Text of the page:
Collaboration for Mount Kenya forest restoration

Found on the country’s highest mountain – Mount Kenya – is Mount Kenya forest. It’s a crucial catchment area, providing water and other essential ecosystem goods and services to adjacent communities and the country. Mount Kenya forest is a Key Biodiversity Area (KBA), Important Bird Area (IBA) and World Heritage Site. It is home to many threatened animal species like the Abbott’s Starling, Kenya Jewel damselfly, Mount Kenya Bush Viper, among others.

Unfortunately, the future of the rich biodiversity of Mount Kenya forest is on shaky ground, due to threats like forest fires, land conversion, pollution, tree felling, game hunting, invasive species and climate change. These threats have seen the forest rapidly lose part of its cover and biodiversity.

Fortunately, efforts by 27 Community Forest Associations (CFAs), together with Nature Kenya and the Kenya Forest Service (KFS) have resulted in the restoration of more than 500 hectares of degraded forest areas, with over 500,000 indigenous trees planted in the past five years. Based on the progress of the planted trees, community groups in Mount Kenya can attest to the success of the restoration initiative.

For instance, the Chehe CFA, with 768 members, majority women, manages the Chehe forest block on the border between Kirinyaga and Nyeri counties. Community members engaged in planting and maintaining the restored sites have also earned wages that have helped them improve their livelihoods.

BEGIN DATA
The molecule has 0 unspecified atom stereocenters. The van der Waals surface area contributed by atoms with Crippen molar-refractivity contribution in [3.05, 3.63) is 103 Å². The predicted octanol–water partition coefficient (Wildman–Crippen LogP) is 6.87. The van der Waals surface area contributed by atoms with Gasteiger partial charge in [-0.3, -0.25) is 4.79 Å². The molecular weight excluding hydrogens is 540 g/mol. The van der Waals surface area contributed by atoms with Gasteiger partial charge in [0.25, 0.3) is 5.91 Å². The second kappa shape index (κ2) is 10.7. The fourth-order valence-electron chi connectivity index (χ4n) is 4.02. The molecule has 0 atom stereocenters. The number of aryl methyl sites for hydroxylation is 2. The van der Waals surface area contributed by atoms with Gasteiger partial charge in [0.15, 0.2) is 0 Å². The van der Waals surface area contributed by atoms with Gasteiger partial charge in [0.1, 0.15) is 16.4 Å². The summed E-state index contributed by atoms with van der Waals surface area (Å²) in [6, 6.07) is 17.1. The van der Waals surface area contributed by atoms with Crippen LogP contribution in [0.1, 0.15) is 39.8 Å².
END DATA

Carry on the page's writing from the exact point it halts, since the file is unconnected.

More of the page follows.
“Proceeds from the sale of tree seedlings helped us to expand our tree nursery. We are now propagating bamboo, which we anticipate will earn us more than Ksh. 2 million during the planting season,” says Geoffrey Muriithi Wandeto, Chehe CFA chairman.

Wandeto further says that the restoration of Mount Kenya forest comes at the opportune moment when the Critically Endangered Mountain Bongos are being re-introduced into their natural habitat.

“Restoration efforts supported by Nature Kenya have drawn the interest of a project seeking to conserve Mountain Bongos. This project is now working with the Chehe and Ragati CFAs, bringing in more goodies to us. Two of our members are working with this project to raise Mountain Bongo conservation awareness in schools,” adds Wandeto.

The trees in the restored sites have grown to a height of between 150 – 200 cm. Nickson Macharia Mariga, Chehe Forest station manager, puts the young trees’ survival rate above 75 per cent. Mariga attributes the impressive survival rate to Nature Kenya’s support.

“Nature Kenya has continuously supported the weeding and replacement of dead seedlings. The collaboration between the community and KFS has also been key to ensuring the survival of the saplings,” says Mariga.

Maintaining a high survival rate has not been easy, Wandeto reveals. Low rainfall and prolonged drought have presented many challenges. However, the Chehe CFA chairman is upbeat.

“We, the community of Chehe, will continue forest restoration activities in Mount Kenya. Protecting the biodiversity in this area is our responsibility. We urge more stakeholders to recognize and support our restoration efforts,” says Wandeto.

 On Friday, 31 March all roads lead to the Karen Country Club for this year’s ‘Lungs for Kenya’ charity golf tournament. This tournament seeks to raise funds to support the restoration of degraded forests in Mount Kenya and the Aberdares. You can be part of this worthwhile initiative by registering as a player for the tournament, sponsoring the event, donating raffle or auction items or pledging any amount to support restoration. Click here for more details 

KBA in Focus: Mukurwe-ini Valleys